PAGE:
mistake-method-AEApril2012

Many people call their doctors the moment they get sick. You may have clients who are just as mindful of their finances, but others habitually ignore their fiscal health.

There are several reasons clients don’t reach out—they’re happy to be uninvolved, never get around to it, or are wilfully ignorant (which often happens when times are tough).

“We have clients who admit they haven’t opened their statements,” says Phil Tippetts-Aylmer, CFP, a financial advisor at Nicola Wealth Management in Vancouver.

It’s never wise to overlook investments. If clients won’t stay on top of their portfolios’ performance records, you have to learn who needs regular nudging and follow up accordingly.

  1. Anticipate the unasked question

    Knowing your clients’ investment goals and risk tolerance is just the beginning. Next, use that information when assessing investment performance. Someone who’s retired will find a 5% loss more troubling than a 35-year-old with a high risk tolerance.

    So before sending out statements, Tippetts-Aylmer reviews a few of the returns to see if they match clients’ expectations. If they don’t, he’ll contact them a day or two before the mail arrives. “[Even if] they’re not the type of people who will get in touch, [they] will find it valuable if I do,” he adds.

  2. Make it easy

    Passive clients need to see you more often, not less, says Neil Gregory, CFA, director of wealth management and a portfolio manager with Richardson GMP in Calgary.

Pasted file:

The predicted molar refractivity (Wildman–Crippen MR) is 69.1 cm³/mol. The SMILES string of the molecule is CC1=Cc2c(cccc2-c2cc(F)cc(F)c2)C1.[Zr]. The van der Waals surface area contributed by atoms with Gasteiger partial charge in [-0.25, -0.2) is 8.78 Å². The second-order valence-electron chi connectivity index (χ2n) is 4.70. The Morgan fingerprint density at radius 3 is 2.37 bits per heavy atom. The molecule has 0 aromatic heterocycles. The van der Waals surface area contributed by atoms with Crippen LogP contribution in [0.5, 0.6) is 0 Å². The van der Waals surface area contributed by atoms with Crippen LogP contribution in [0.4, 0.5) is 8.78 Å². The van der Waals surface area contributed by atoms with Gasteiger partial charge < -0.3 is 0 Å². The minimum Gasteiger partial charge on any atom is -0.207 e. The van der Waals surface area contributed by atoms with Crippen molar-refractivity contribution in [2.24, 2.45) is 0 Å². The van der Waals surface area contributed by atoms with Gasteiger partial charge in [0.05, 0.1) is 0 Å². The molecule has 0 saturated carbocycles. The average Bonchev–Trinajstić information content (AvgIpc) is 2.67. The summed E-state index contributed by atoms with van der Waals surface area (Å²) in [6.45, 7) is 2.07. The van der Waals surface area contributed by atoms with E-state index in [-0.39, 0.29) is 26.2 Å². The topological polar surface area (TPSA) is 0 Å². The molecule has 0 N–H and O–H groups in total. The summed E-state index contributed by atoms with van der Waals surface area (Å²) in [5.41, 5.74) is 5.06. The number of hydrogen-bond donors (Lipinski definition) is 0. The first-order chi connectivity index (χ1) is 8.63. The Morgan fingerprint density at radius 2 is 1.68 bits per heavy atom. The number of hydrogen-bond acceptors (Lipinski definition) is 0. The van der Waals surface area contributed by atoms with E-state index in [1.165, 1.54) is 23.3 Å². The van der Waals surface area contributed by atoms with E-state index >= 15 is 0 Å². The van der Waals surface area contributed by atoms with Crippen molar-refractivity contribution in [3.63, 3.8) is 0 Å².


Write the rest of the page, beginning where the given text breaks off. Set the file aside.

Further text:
Frequent contact makes it easier for clients to ask nagging questions. Formalize those opportunities by holding client-education seminars (see “The cost of a sensational seminar,”) and appreciation events, and personally inviting those who could become more involved with their investments.

    Tippetts-Aylmer uses a contact system to track how often he’s in touch with clients. It also alerts him if he gets close to 90 days without talking to a given client. He says recurrent chats are more likely to draw out queries or concerns.

    And use multiple methods of communication. Gregory and his colleagues post videos of their market views and e-mail clients the links.

    Sometimes they call immediately, but more often the videos serve as a basis for future conversations about the effect of the markets on their portfolios.

    “It gives them a lens through which they can frame their own thoughts on the markets, after which they’re more comfortable engaging us in a discussion,” says Gregory.

    Keep track of major triggers

    Life events—marriage; having kids; selling or purchasing a property or business; a child entering university; milestone birthdays—should spur clients to take fresh looks at their financial pictures. They won’t always call you when these events occur. You can, if you have the right information at hand. Don’tjust ask about a mortgage, for instance; also ask about the rate and maturity date. Learn about their children’s ambitions.

    Then, use CRM programs to track each milestone, and create corresponding reminders in your calendar. That way, you can reach out when major life events are on the horizon.

Originally published in Advisor's Edge